Clever valve sys­tem of­fers ex­tra con­trol

Motorcycle News (UK) - - Garage - Si Martin

Si has a TEC Diploma in mo­tor­cy­cle Engi­neer­ing, Mer­ton Col­lege and has 30 years of ex­pe­ri­ence build­ing, mod­i­fy­ing and re­pair­ing mo­tor­cy­cles from Su­per­monos to CBX1000 Café rac­ers.

Du­cati and desmod­romic valve sys­tems go to­gether like chips and may­on­naise – for­eign and a lit­tle bit ex­otic – but what is it and why has one Ital­ian fac­tory em­braced tech­nol­ogy that ev­ery­one else has ig­nored? Four-stroke en­gines use pop­pet valves to con­trol the pas­sage of the air-fuel mix­ture into and the ex­haust gas out of the cylin­der. The valves are in­vari­ably opened by a camshaft, ei­ther di­rectly act­ing on the valve stem or via a rocker lever. Con­ven­tion­ally the valve is closed by a spring or springs, usu­ally in the form of com­pressed coils push­ing up against a col­lar at­tached to the valve. Al­ter­na­tively, a sec­ond set of cams and rock­ers can pull the valve closed – as cham­pi­oned by Du­cati’s leg­endary en­gi­neer Fabio Taglioni – al­though the firm aren’t the only com­pany to have dab­bled in desmod­romics. The name it­self comes from ‘desmo’, the Greek for knot or link and ‘dromic’ from dro­mous, the Greek for a road or course.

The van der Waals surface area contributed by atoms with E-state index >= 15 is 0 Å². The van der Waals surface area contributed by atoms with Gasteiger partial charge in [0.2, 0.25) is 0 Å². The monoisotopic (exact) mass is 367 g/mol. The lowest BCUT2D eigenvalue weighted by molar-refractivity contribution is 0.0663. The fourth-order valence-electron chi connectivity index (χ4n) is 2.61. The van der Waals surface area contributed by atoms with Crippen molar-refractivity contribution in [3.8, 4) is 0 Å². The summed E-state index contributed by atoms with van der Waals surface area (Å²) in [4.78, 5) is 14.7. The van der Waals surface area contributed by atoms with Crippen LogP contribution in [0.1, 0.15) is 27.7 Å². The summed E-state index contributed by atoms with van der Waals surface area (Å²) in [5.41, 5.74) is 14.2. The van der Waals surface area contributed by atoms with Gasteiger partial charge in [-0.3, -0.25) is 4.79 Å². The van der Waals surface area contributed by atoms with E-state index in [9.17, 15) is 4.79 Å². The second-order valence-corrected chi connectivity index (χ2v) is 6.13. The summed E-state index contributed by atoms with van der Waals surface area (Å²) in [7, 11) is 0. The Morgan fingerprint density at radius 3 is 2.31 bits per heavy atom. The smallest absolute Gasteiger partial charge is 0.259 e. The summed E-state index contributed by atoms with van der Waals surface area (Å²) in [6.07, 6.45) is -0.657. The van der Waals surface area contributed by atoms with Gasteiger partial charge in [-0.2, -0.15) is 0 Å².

Du­cati’s rocker arms of­fer pre­cise valve con­trol

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